In the monasteries of monks also, where this can be conveniently done, let there be instructions in the Holy Scriptures.
If abbots prove negligent in this matter, let the bishops of the localities, as the delegates herein of the Apostolic See, compel them thereto by suitable measures.
In the convents of other regulars in which studies can conveniently flourish, let there be likewise instructions in the Holy Scriptures, which shall be assigned by the general and provincial chapters to the more worthy masters.
In the public gymnasia also where instructions so profitable and of all the most necessary have not thus far been instituted, let them be introduced by the piety and charity of the most religious princes and governments for the defense and increase of the Catholic faith and the preservation and propagation of wholesome doctrine, and where once instituted and neglected, let them be restored.
And that under the semblance of piety impiety may not be disseminated, the same holy council has decreed that no one be admitted to this office of instructor, whether such instruction be public or private, who has not been previously examined and approved by the bishop of the locality as to his life, morals and knowledge; which, however, is not to be understood of instructions in the monasteries of monks.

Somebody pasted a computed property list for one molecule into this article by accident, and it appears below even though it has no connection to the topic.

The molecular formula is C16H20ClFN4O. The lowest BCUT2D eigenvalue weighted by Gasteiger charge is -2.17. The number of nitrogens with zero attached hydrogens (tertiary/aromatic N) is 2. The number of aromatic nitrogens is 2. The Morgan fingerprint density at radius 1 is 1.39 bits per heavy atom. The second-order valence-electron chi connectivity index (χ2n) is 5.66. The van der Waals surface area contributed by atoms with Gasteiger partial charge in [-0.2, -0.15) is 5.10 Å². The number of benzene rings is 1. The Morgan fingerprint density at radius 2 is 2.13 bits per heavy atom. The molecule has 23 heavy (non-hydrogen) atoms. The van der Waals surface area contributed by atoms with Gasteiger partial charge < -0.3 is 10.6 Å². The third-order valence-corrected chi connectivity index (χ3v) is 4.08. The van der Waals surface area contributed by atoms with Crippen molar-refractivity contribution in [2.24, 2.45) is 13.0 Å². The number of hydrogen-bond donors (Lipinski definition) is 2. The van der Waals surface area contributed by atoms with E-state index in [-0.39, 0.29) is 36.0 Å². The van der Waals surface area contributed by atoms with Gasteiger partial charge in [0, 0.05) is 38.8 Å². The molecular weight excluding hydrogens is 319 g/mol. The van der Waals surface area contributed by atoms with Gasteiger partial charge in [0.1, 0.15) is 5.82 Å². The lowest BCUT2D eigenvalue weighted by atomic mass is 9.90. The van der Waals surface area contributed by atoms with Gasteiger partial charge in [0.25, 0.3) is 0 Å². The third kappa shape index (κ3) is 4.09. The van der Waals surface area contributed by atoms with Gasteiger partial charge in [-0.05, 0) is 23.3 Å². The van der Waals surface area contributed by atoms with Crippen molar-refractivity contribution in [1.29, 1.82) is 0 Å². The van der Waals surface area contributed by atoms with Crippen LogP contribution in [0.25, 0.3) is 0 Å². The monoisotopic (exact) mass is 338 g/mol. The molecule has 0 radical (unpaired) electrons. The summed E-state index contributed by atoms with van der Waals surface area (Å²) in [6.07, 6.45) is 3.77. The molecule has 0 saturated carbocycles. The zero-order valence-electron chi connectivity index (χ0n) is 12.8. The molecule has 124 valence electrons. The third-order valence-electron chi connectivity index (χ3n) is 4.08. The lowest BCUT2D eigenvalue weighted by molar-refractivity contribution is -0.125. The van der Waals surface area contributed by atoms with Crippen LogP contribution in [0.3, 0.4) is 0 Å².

Moreover, those who teach Holy Scripture, as long as they teach publicly in the schools, and also the students who study in those schools, shall fully enjoy and possess in case of absence all the privileges accorded by the common law with regard to the collection of the incomes of their prebends and benefices.
CHAPTER II PREACHERS OF THE WORD OF GOD AND QUESTIONS OF ALMS
But since the preaching of the Gospel is no less necessary to the Christian commonwealth than the reading thereof, and since this is the chief duty of the bishops, the same holy council has ordained and decreed that all bishops, archbishops, primates and all other prelates of the churches are bound personally, if not lawfully hindered, to preach the holy Gospel of Jesus Christ.
But if it should happen that bishops and the others mentioned above are hindered by a legitimate impediment, they shall be bound, in accordance with the provision of the general council, to appoint competent persons to discharge beneficially this office of preaching.